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Osvaldo Golijov's 'St. Mark' Passion finally reaches Los Angeles

04.25.10
Osvaldo Golijov
Los Angeles Times

By Mark Swed

Ten years ago, as a new millennium was dawning and hope was in the air, an audience of well-dressed, severe German Bach enthusiasts filed in -- a tad condescendingly, I thought -- to the International Bach Academy Stuttgart to hear the news from Latin America. Osvaldo Golijov, an Argentine composer who taught in the Boston area and who was at the time an underused composer-in-residence at the Los Angeles Philharmonic, had been asked to walk in Bach’s footsteps and write a passion, a musical setting of one of the four gospels. Golijov’s assignment was to adapt the text of the Gospel according to St. Mark.

My first impression, two hours later -- 95 minutes for the performance of “La Pasión Según San Marcos” and 25 minutes for the riotous standing ovation from an audience that was whooping and applauding until its hands turned red -- was that modern music history had just been made.

A true pan-American passion, this joyous but also powerfully theatrical and shockingly original carnival of South American singing and dancing and drumming turned Golijov into the most feted young composer in America. Over the past decade, “St. Mark” has had them dancing in the aisles, as well as shedding a contemplative tear, in Atlanta and Amsterdam and seemingly everywhere else.

Everywhere, that is, but L.A. The Philharmonic proved inexplicably slow to jump on the “St. Mark” bandwagon. But Saturday night the orchestra finally presented the passion at Walt Disney Concert Hall, as part of the orchestra’s "Americas and Americans" festival. Better late than never?  No, better late.

You don’t need me to tell you that Americans and the Americas are much changed in the past decade. In our country, we have had terrorists attack our cities, fought long and divisive wars, endured the abuses of Wall Street and watched religious intolerance become a growth industry. On the other hand, we have become a globally connected society and appear to be emerging as a post-racial one as well. We can also add to that good news column the discovery of a major source of new musical energy in Venezuela.

And in the 10 years since its premiere, Golijov’s “St. Mark” has gone from startling novelty to a guidebook for the new Americas. In a pre-concert talk, the composer, whose roots are Eastern European and Jewish, explained certain differences between La Plata, Argentina, where he grew up, and Jerusalem, where he went to study music. He described South America as a melting pot, where cultures come together. In Jerusalem, however, musics collide -- each Arab and Jewish community, each Christian, Jewish and Muslim sect lords over its tiny but exclusive piece of territory, be it culture or soil.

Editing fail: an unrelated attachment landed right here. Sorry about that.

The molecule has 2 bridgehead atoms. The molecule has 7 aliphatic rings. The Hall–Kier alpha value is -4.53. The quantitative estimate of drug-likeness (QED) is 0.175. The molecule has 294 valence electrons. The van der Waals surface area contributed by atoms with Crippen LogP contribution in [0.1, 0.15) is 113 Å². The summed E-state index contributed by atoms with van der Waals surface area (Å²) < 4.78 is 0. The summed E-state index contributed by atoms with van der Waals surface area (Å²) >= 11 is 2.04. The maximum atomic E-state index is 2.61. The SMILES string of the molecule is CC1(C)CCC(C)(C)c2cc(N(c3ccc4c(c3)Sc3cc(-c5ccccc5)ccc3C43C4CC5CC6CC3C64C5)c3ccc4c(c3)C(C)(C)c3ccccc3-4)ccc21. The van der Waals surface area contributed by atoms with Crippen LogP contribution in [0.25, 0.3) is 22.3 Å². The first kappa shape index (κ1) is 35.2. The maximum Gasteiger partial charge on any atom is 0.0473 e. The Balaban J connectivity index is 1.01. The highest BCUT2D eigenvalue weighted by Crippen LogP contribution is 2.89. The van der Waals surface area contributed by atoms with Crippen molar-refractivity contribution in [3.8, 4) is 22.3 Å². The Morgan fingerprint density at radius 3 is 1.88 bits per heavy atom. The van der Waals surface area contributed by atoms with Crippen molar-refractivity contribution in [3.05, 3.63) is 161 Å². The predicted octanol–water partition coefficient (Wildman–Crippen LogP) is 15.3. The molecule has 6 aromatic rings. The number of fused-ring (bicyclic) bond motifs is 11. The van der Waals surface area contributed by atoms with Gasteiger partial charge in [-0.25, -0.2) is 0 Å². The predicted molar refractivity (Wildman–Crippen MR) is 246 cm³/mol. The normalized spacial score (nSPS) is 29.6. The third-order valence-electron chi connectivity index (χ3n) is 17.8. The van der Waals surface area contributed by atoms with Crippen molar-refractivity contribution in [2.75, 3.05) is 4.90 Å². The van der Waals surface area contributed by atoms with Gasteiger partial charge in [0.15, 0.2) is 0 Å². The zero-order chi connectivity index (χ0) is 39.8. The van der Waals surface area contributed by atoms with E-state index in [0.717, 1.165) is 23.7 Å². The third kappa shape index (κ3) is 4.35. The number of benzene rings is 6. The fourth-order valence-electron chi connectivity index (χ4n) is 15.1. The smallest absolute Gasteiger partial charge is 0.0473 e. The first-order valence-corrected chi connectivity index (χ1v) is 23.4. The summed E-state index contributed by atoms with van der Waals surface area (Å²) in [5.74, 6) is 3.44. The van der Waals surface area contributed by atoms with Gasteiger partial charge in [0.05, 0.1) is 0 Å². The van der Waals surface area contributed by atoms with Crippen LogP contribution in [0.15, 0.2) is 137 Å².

Golijov wrote “St. Mark” as an outsider, a Jew who didn’t at the time of his commission even own a copy of the New Testament. His concept of Christ was based on his surroundings, the black Christ of Latin America and then the divisive sectarianism of the Middle East. He wrote what he knew and he went to Caracas, the Venezuelan capital, to learn more.

There he collaborated with one of the world’s most versatile choruses, Schola Cantorum de Venezuela. Its conductor is Maria Guinand, whose technique can be described as a combination of Pierre Boulez-like precision and the authority of a dancing Gustavo Dudamel (she was one of his mentors).

One Latin thing led, for Golijov, to another, and along the way he picked up Brazilian percussion and a capoeira dancer to portray a vision of Jesus in the form of a Brazilian beach dance. An exquisite soprano aria expressing Peter’s tears, “Lúa Descolorida” (Colorless Moon), is more classical and became the score’s best-known excerpt. Golijov also created a part for the well-known jazz vocalist Luciana Souza.

The text is mostly Spanish, but the passion ends with the Jewish prayer for the dead, the Kaddish. A small orchestra includes sweet-and-sour strings, hot brass, prominent guitar, a feast of percussion and an electrified “hyper-accordion.”

The impressive performers Saturday were imported from Caracas and included many from the Stuttgart premiere, including the Schola Cantorum, which sings and moves and makes textured sounds like no other chorus. Reynaldo González Fernández was once more the Afro-Cuban singer and dancer and Deraldo Ferreira the capoeirista, and both were commanding. Jessica Rivera was the heart-stopping soprano and Souza made sitting still difficult.

Guinand conducted. She impressed me in Stuttgart as the finest unknown conductor anywhere. But she is even more impressive now and still too little known, outside of her performances of the passion (there is a new Deutsche Grammophon recording with essentially the same forces as the performance on Saturday).

But maybe that will change after her Los Angeles debut, in which a tighter, more focused and punchier “St. Mark” is more than ever the soundtrack of cultures colliding and cohering as they must in a world that moves forward.